What makes for a perfect Sunday lunch?
Great weather… check.
Lovely company… check.
A little bit of adventure in trying out some place new… check.
Ambience that sweeps you in, outdoor seating, quirkiness and a theme… check, check, check.
Dhaba by Claridges is a Delhi tradition. Most of us, who mind you were born with a silver spoon in our mouth, the silver being of different levels of purity, have at one time or another eaten at the Claridges’ trademark restaurant Dhaba in Delhi. The grand presence of a truck at the restaurant has been a childhood memory that fails to fade away.
So, finally the folks that run the place decided to break off a small part of the restaurant, metaphorically speaking, and open up a stand alone “joint” at the newly opened Cyber Hub in Gurgaon, and that is where we ended up on this beautifully sunny and cool Sunday afternoon.
Dhaba has a lot going for it, and that is besides the backing and the name its mother restaurant has given it from birth. Based on the concept of the popular roadside eating shacks that can be found along the highways of India, it gives the foodie and option to have delicious food without worrying about hygiene or driving out of the city. You obviously end up paying a price for this, but surprisingly not as much as you would imagine.
So, with a number of speciality restaurants and outdoor seating that turned out to be perfect for a late winter afternoon, Cyber Hub (and by association Dhaba) has become the latest craze in Gurgaon. Families, couples, businesspersons, go on any day of the week, and you are likely to find one or the other occupying various restaurant seats and the walkways in this complex. Dhaba occupies a nice little corner in this set-up and the location which adds to the ambience is a huge plus. While the indoors of the restaurant are equally fantastic, weather permitting, grab one of the seats outdoor to take in some sun and enjoy a bit of people watching, while they in return watch you munch on some succulent Chicken Tikka.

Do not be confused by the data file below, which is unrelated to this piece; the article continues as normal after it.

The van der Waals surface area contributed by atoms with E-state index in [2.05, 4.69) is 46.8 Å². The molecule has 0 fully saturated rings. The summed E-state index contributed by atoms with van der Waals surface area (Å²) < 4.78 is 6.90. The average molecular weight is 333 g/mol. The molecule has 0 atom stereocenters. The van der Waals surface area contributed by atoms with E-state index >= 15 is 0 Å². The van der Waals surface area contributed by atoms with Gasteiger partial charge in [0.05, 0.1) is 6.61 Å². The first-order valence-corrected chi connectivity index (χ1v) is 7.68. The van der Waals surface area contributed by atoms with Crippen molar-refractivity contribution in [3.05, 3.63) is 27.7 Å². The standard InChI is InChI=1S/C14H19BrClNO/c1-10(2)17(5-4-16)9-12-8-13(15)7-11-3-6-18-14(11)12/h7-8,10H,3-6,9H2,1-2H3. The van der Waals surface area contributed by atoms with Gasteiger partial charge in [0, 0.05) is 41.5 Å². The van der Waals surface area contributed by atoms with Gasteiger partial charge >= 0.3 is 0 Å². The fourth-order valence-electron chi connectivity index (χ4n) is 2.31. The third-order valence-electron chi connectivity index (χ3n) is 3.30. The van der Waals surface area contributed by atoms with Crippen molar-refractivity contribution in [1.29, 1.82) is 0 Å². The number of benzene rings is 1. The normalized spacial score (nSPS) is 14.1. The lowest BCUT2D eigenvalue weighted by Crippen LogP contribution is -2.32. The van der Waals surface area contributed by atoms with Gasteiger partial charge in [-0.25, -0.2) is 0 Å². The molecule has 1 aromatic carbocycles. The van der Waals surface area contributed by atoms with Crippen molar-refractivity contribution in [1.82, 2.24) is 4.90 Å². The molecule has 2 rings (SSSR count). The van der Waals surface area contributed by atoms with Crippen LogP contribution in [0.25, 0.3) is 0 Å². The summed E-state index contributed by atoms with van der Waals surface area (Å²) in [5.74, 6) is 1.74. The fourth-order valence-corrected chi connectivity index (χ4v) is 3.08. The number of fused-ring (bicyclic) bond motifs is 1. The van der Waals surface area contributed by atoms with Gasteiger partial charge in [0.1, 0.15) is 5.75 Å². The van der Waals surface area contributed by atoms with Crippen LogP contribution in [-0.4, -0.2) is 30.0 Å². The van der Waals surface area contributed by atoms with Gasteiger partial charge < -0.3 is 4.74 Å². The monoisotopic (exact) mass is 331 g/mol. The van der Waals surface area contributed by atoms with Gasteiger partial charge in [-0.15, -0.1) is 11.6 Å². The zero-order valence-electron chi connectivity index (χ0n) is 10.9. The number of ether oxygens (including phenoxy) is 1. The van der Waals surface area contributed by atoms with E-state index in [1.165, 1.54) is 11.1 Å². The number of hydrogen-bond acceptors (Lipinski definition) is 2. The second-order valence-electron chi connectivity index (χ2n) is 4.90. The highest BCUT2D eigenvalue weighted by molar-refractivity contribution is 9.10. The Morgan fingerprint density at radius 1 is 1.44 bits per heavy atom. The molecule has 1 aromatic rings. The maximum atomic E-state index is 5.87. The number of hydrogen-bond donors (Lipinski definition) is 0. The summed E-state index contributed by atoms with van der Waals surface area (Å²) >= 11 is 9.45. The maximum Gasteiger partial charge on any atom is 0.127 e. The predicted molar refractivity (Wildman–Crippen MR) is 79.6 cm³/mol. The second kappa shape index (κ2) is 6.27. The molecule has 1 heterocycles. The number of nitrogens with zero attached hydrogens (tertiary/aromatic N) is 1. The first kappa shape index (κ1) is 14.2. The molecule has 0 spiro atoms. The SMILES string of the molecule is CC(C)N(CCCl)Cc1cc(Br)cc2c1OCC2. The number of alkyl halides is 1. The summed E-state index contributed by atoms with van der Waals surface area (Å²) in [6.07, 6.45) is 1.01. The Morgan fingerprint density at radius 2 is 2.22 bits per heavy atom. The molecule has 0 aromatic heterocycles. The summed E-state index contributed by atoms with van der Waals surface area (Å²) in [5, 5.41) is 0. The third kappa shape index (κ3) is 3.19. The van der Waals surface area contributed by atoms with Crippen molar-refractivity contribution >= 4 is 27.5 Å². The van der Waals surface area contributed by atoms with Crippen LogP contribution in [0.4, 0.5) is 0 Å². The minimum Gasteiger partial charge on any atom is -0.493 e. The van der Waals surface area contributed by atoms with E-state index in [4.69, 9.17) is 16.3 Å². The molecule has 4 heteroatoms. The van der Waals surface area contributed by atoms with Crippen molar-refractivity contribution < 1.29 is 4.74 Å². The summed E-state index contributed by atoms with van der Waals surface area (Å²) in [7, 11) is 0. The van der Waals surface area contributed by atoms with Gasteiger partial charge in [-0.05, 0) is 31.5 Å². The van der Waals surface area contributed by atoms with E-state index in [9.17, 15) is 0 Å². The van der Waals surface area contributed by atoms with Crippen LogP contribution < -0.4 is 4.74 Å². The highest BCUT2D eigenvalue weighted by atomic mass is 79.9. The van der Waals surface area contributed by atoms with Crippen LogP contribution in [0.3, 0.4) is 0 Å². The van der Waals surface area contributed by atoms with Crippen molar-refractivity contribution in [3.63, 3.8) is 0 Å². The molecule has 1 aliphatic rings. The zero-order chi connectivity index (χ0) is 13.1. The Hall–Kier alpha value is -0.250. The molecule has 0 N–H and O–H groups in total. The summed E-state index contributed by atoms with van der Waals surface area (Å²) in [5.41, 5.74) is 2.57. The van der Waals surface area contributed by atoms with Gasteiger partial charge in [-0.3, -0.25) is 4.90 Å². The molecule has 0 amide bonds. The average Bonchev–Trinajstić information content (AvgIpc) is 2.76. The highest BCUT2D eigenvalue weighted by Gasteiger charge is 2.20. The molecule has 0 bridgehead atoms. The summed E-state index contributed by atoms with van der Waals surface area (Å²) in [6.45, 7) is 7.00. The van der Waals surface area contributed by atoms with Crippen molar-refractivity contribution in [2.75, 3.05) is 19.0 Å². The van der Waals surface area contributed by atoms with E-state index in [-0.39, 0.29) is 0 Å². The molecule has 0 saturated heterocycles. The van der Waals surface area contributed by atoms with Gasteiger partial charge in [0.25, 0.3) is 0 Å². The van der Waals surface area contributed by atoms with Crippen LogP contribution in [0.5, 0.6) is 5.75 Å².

Let’s start with the basic and most important reason for the entire trip, which involved us getting out of the comforts our home and driving an astounding 10 minutes to reach the restaurant; the food. Delicious, juicy, tasty, are but a few words that could be used to describe the food; granted that it wasn’t “orgasmic” but it was still filling enough and flavoursome enough to leave everyone satisfied and happy. Serving typical North Indian food, with enough options for both vegetarians and non-vegetarians, you are bound to find most of the classic dishes on the menu. Chicken tikka, veg kababs, dal makhani, kadhai paneer, raita, alloo subzi, it’s all there and surprisingly each one equally good. The fact that the restaurant doesn’t try to fancy up these dishes and keeps them low key and true to the concept it follows adds to the charm of the place.
But, life has a way of never giving you everything. It will make you work a little in some cases, and in others will remind you that everything isn’t always in your control or to your liking. So while the weather, the ambience, the food was perfect, the service at Dhaba left a lot to be desired. I find the excuse that it was rush-hour annoying and completely unprofessional, so we will not even consider the fact that it was a busy time for them this afternoon. First and foremost I found the attitude of the service staff a bit pretentious and moody. They weren’t rude, but there wasn’t the warmth one might get at a real Dhaba or at any other reputable restaurant. We ended up asking for water, the first deed to be undertaken as soon as guests settle down, three times before our glasses were filled. This when we were there with children, myself included. Side plates were missing for two of us and were brought after two reminders as was the fork in my case. Presentation is another important aspect for any restaurant and while most of the items were served well, the yogurt was brought filled to the brim and as a result dripping and falling on the table when finally placed there.
I am aware I am being extra picky and this is by no means a complaint or a statement that I disliked the place, quite the opposite, but a little bit of class can go a long way when trying to impress the person paying and that is what was missing today.
Dhaba by Claridges doesn’t really re-invent food, but what it gives you is wholesome North Indian food in a setting that is surely impressive.
As for the dent on the pocket, surprisingly not much, but mind you the trick is to go in numbers because with generous helpings, your food bill will be about the same whether it’s the four of you or like in our case the eight of us.